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Indeed, a visit to the McCain campaign’s main Albuquerque headquarters showed dozens of volunteers and staffers preparing to descend on the area with a door-knocking effort. In a vast and sparsely populated state such as New Mexico, however, it’s not easy to reach voters in the most remote corners.

Mr. Mack, for example, said he didn’t get his McCain yard signs until Oct. 10. In the meantime, he said, Obama volunteers had blanketed the town with “Obama ‘08” posters and bumper stickers.

Voters in downtown Silver City trend Democratic, while those outside town tend to be more Republican. “The problem is, Obama’s been campaigning here for a year, and it’s tough to compete with that,” Mr. Mack said.

The Obama campaign is also putting out the call to volunteers in neighboring states. Those in Arizona, Mr. McCain’s home state, are being told to come to New Mexico, while those in California, where Mr. Obama is expected to win handily, have been urged to spend their weekends helping the campaign in up-for-grabs Nevada.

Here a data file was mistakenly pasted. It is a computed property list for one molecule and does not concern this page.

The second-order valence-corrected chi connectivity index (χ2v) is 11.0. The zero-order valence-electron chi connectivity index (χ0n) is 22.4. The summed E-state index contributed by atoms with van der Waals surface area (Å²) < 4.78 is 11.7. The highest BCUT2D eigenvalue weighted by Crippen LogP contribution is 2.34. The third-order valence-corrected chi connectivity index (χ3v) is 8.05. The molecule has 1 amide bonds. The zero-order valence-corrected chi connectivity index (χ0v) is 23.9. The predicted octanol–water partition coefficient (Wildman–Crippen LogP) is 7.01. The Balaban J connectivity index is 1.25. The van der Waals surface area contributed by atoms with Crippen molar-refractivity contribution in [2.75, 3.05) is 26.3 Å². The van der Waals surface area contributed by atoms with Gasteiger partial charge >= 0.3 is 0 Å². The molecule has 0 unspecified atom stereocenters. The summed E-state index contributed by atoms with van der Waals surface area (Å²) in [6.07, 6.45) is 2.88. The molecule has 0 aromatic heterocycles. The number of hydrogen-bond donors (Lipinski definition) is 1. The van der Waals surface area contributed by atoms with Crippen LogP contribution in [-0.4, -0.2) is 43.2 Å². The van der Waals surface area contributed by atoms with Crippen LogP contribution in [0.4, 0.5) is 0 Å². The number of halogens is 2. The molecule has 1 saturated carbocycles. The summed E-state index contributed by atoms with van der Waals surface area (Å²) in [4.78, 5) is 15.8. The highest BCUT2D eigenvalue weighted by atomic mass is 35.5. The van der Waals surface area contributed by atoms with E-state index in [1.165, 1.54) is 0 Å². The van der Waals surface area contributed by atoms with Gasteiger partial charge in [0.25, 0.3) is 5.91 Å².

“These people from Arizona are coming over from Phoenix because they feel their vote doesn’t count much over there as it does here because we’re a swing state,” said Gayle Simmons, a New Mexican Obama volunteer.

Janet Bunchman of Chandler, Ariz., and Janet Gonzales of Phoenix both said they drove to Mr. Obama’s Silver City office Friday night to help with the weekend door-to-door effort. Their dedication paled in comparison to that of Mia Hanson, who flew in the previous day from Denmark.

Why? “Obama is a really big thing in Europe as well,” said Miss Hanson, a student. “We’ve got to get Obama elected.”